Tuesday, September 8, 2009

Poul Anderson's "Hiding Place" (novelette, space opera): Best place to hide ... is in plain sight!

Quote from short story titled Hiding Place by Poul AndersonNeat concept, but less fun than it could have been. May be shorter text would have worked better.

Story summary.

You are in a zoo that has collected animals from multiple worlds - each in a cage with its own air, temperature, & other environmental aspects; many with completely different body chemistry. You know exactly one of these is not only a sentient species, but are crew of a spaceship only they can pilot & on which you must have a ride. Story is primarily about unraveling the puzzle to identify the sentients.

Zoo in question is inside a spaceship - an alien spaceship going home after capturing or otherwise collecting animals from many worlds.

This alien ship was forcibly boarded by the crew of a far more technologically advanced human ship with a wrecked FTL engine. Aliens have no desire to meet humans, let alone give them a ride - hence forcible boarding. Because a human pirate gang ("Adderkops") had been wrecking worlds around aliens' home, though they'd never before directly met pirates.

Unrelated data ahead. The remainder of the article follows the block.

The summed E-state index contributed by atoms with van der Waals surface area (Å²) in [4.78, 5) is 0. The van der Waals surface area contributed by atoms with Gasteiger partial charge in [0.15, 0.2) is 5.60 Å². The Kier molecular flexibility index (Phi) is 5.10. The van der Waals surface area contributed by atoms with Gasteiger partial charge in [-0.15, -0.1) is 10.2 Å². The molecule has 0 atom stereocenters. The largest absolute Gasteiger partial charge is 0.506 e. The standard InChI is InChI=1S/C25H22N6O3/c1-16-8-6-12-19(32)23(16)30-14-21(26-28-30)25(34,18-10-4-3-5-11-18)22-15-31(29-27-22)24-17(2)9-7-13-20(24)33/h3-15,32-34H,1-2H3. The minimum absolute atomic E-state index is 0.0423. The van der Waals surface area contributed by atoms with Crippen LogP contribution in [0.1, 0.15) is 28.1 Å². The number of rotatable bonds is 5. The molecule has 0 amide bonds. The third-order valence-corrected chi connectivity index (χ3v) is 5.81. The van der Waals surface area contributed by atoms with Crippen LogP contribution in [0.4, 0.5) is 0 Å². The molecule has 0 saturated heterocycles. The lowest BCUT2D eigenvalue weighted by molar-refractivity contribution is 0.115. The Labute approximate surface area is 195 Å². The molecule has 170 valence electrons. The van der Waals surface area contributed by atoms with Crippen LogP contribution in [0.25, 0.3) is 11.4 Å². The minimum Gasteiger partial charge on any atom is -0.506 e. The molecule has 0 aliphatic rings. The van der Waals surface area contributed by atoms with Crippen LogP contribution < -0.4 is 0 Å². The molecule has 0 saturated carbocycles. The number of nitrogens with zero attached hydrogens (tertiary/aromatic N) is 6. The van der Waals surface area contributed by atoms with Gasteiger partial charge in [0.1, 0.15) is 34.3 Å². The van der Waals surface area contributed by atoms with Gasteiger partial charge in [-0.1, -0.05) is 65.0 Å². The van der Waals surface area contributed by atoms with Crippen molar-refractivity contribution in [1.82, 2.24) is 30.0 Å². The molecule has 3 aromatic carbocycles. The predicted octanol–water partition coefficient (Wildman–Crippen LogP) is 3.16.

OK - so aliens recognize humans, but not the other way round. Before humans could board, aliens destroyed all clues to their shape - like furniture, drained their ship's atmosphere, set autopilot on course to their world, & have put themselves in one of many zoo cages (which retain world specific atmospheres)! Ship's instrument panels do contain clues, but none of the animals in the zoo seem fit to operate these controls!

Nicholas van Rijn, the brainy playboy merchant owner of human boarding ship will eventually solve the puzzle & work out an amiable deal with aliens.

See also.

  1. Jack Vance's "Meet Miss Universe": Another, & funny, story that features a veritable zoo of many kinds of aliens - only it's not a zoo, but beauty contest! Cross-galaxy beauty contest among species that don't even necessarily share the idea of "female", let alone agree on the what is beautiful!

Fact sheet.

First published: Analog, March 1961.
Rating: B.
Listed among the stories from John Campbell's Astounding/Analog.
Related: Stories of Poul Anderson.


Marc Brankovitch said...

"Hiding Place" = The very best piece of science fiction ever written!!!!